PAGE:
It is terribly, brutally cold outside. Not as cold as it is in the Midwest, but colder than it has been in this – relatively – milder winter (and my employees from Michigan and Wisconsin always complained that it was colder in New York because of the wind-chill).
This morning, my phone said 3° when I woke up. And my office, which has two walls of windows is on the wrong side of the wall that someone put up to turn a dining room into a bedroom – wrong side because the heater is on the other side of the wall. So, although I have a radiant foot warmer, a chair warmer, and wear top and bottom long underwear, fleece-lined leggings, a turtleneck, a down vest, really thick socks, and fingerless gloves while I work, I’ve been chilly since November, surviving on endless cups of hot herbal tea.
Last night when my husband came home, he warned me that it was really cold outside. On top of what I’d been wearing all day, I added a pair of jeans and the hooded coat that I received when I went to Antarctica, fleece-lined boots, a scarf, a thick hat with ear warmers, glove liners, two pairs of gloves, and a pair of down-filled mittens. All so I could make my appointment for my monthly haircut.
It was a little overkill and people stared at me on the subway. But I was warm. And my hair really needed a trim.
Sometimes when people tell us how hard something is going to be, we overprepare. We invest a lot of time trying to address every possibility, making our work as perfect as possible so that no cracks can appear where criticism can penetrate and chill our hearts.
People sometimes do this with weddings. If I just add this, move this, perfect this, get this line a little straighter, get the shade of the coloring just a hair more…exact? It will transform my work from mediocre to splentabulous. Honestly, most people won’t notice – and the ones who do, have such an eye for design that they whatever you do will not impress them. Once you have an eye for design, it’s pretty rare that you don’t want to redesign everything to fit your aesthetic. My former team has told me that I can be that way with words.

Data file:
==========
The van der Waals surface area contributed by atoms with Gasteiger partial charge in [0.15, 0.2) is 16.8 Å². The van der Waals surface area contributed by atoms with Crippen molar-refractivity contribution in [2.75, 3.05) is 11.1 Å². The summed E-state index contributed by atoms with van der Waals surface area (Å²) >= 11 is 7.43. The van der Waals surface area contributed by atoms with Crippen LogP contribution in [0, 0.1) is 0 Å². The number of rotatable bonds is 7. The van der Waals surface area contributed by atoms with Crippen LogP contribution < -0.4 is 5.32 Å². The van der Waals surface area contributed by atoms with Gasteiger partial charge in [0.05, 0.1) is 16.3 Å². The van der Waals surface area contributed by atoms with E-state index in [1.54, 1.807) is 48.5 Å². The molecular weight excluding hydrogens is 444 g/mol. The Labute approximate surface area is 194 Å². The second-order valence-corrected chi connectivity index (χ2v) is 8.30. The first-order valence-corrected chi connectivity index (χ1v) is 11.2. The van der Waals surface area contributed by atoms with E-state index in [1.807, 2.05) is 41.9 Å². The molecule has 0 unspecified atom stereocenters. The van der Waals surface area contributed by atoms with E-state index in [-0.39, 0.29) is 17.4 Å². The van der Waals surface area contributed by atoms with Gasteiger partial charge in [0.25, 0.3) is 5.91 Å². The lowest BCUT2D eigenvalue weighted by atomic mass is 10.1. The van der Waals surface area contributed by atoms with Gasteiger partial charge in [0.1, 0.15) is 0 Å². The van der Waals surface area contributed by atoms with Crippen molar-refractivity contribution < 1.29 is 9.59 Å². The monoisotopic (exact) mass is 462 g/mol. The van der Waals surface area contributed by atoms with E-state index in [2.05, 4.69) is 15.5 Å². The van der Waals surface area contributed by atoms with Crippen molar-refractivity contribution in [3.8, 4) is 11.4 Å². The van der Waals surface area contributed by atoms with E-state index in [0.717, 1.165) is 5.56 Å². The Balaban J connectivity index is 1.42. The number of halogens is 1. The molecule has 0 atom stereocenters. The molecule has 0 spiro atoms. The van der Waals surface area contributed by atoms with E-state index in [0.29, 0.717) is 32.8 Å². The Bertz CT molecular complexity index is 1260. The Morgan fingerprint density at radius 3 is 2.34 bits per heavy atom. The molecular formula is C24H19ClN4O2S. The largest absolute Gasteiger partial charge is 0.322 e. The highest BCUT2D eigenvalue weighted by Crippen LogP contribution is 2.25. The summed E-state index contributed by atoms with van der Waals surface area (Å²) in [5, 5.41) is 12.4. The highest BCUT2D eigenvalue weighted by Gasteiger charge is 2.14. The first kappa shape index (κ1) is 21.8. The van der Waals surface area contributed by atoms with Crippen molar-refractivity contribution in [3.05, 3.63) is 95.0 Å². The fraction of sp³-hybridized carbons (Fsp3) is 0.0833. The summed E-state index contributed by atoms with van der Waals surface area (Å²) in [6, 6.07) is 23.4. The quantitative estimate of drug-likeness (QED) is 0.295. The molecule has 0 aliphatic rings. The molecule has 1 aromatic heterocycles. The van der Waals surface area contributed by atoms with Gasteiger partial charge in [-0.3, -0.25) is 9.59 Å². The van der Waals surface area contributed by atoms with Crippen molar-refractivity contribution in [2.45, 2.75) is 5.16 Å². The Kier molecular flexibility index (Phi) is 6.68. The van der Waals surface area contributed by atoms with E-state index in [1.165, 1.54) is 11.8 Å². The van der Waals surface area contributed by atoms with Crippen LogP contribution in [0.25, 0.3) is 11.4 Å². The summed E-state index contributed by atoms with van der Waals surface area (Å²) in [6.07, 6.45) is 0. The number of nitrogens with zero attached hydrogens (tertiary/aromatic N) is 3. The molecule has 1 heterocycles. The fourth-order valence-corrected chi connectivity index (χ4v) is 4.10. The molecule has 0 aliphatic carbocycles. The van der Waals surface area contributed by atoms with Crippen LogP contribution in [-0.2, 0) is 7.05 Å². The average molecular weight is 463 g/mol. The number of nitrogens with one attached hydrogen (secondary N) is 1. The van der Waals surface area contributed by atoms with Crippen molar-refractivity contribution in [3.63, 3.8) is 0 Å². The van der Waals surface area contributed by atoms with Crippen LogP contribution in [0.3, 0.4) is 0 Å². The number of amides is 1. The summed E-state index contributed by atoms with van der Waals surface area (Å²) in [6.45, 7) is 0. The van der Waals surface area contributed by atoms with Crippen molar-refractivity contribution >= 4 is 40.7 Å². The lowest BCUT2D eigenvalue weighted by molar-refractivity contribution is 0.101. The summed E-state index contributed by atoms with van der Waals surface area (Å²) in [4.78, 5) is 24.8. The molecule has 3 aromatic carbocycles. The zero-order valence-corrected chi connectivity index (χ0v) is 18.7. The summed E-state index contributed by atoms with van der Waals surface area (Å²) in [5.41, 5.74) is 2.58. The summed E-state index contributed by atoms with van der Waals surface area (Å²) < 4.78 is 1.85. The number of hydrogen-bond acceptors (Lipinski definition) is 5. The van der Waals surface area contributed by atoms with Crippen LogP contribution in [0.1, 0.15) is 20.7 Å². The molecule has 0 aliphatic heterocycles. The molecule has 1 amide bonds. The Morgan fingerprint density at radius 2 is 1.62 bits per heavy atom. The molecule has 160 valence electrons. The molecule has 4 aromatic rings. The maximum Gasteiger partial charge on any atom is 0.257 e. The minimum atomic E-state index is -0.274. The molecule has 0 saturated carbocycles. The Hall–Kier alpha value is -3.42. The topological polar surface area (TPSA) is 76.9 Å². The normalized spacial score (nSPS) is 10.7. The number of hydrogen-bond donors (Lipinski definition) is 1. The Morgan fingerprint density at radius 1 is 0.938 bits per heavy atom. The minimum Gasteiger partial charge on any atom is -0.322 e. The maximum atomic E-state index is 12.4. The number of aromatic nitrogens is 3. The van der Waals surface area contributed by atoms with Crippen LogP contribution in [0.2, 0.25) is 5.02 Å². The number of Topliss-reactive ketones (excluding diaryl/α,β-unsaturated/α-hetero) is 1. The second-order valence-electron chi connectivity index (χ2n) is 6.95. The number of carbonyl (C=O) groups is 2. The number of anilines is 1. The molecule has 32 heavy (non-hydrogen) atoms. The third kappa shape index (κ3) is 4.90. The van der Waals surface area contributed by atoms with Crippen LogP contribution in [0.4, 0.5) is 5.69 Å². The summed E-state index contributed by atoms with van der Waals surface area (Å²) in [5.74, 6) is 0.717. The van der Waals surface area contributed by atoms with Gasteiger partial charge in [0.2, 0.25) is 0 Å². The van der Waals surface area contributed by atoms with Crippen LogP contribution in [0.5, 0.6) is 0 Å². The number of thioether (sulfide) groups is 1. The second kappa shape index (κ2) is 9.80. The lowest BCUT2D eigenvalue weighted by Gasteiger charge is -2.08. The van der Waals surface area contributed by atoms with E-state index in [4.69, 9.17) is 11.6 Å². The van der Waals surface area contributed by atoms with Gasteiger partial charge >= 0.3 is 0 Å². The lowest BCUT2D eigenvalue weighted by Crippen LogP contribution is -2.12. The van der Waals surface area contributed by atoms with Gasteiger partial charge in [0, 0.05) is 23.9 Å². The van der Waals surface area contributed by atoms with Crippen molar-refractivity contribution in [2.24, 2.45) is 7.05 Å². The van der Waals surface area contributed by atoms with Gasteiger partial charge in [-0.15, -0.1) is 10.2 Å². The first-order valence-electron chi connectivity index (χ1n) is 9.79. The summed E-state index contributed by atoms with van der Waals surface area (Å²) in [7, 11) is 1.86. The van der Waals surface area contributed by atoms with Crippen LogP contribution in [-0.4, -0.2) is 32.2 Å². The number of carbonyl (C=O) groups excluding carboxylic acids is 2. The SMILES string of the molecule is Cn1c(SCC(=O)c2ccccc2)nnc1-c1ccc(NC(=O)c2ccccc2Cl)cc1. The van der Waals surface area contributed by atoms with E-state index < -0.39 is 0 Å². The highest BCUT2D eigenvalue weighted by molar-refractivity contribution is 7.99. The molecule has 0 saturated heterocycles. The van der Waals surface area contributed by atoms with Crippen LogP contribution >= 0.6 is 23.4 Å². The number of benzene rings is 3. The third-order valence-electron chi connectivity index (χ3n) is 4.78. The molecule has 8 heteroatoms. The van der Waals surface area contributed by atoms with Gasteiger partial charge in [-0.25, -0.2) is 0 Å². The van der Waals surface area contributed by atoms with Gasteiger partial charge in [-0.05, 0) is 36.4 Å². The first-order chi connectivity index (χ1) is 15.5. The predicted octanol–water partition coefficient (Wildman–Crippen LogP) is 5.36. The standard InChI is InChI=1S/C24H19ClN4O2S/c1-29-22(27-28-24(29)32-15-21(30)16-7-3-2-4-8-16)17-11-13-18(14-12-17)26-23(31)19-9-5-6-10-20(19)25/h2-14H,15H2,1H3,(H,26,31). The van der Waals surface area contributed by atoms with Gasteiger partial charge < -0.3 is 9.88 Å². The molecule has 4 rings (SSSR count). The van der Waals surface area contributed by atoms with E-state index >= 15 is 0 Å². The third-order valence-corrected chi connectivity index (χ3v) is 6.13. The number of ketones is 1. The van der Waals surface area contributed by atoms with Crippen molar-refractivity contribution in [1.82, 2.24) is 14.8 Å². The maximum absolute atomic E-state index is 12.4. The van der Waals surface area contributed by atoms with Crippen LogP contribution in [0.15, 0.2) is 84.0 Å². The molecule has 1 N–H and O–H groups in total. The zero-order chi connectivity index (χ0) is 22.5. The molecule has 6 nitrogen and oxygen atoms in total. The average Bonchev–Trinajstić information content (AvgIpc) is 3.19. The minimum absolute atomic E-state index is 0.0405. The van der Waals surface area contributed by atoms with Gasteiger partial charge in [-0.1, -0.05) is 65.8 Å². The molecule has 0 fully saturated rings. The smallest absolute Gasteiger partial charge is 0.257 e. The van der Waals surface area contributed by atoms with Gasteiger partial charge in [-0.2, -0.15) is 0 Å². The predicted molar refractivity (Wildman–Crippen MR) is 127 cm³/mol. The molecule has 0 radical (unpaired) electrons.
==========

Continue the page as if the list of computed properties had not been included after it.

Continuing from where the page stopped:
A couple of years ago, I was working on a report about the impact of the merchandising calendar on sales and payroll-productivity in the stores. I told myself that the report was going to be so bullet-proof that it would compel change, that people wouldn’t be able to read it without waking up. It included data, graphs, quotes, survey results, it was visually-stimulating, told a story. I worked on it for six months (in between my other work), and it never saw the light of day because I kept reworking it, trying to make it more and more perfect, more and more bullet-proof.
What are we protecting ourselves against when we bundle up our work so warmly? Our own fears that it isn’t good enough, that we don’t know enough, that we aren’t good enough? That if we bundle it in enough layers, people won’t notice what is under all that protective padding? That the vulnerable core won’t be exposed to the possibly biting elements around us?
In my case, I knew deep in my heart, that no amount of evidence, no matter how well-presented or compelling was going to persuade the VP whose mind it was intended to change – she was unable to accept any information that didn’t support her world-view and was likely to take my report as an attack on her personally, one that she must refute with venom and spite. Which is, indeed, what she did when she was presented with a soupcon on the data. I knew it, I just didn’t want to admit it to myself.
I see this sometimes now with clients – we start out projects agreeing that we will start simply, achieve small, quick wins and, once the change is rolled out and stores are on board, rapidly expand to include more functionality, more corporate users, more-sophisticated labor models, revised time studies.
So we start simply, and, as configurations progress and clients learn more about the ridiculously endless options and features, they forget our original agreement to start simply. They start wanting to turn everything on, to add more features, to customize functionality – all of which requires more testing, revisions to the eLearning and training offshoots, more files that IT has to produce with data that they have to sort, and which must be validated.
They can’t believe that it can be this fast and easy to implement the core functionality; they start to doubt the value of the software and they pile on more and more last minute requirements, until it seems you’ll never get it into pilot and out the door. I’ve come to see this as a form of resistance, a natural part of the implementation change management cycle. One that must be planned for and addressed throughout the journey.
It would be foolish to go out unprepared into this cold. But, as my venture last night taught me, when you wear three pairs of gloves and a pair of down mittens, it’s impossible to get your subway card out of your pocket. You have to remove some layers to interact with the world around you, risk letting a little weather penetrate the envelope of protective warmth you’ve cocooned yourself in.
You can’t get to Soho if you can’t get your Metrocard out of your pocket because your mittens are too thick. And, when you have your hood up, your field of vision is narrowed to the point where you can’t see where you’re going.
So stay warm – just not too warm. And know when to risk a bite of fresh air.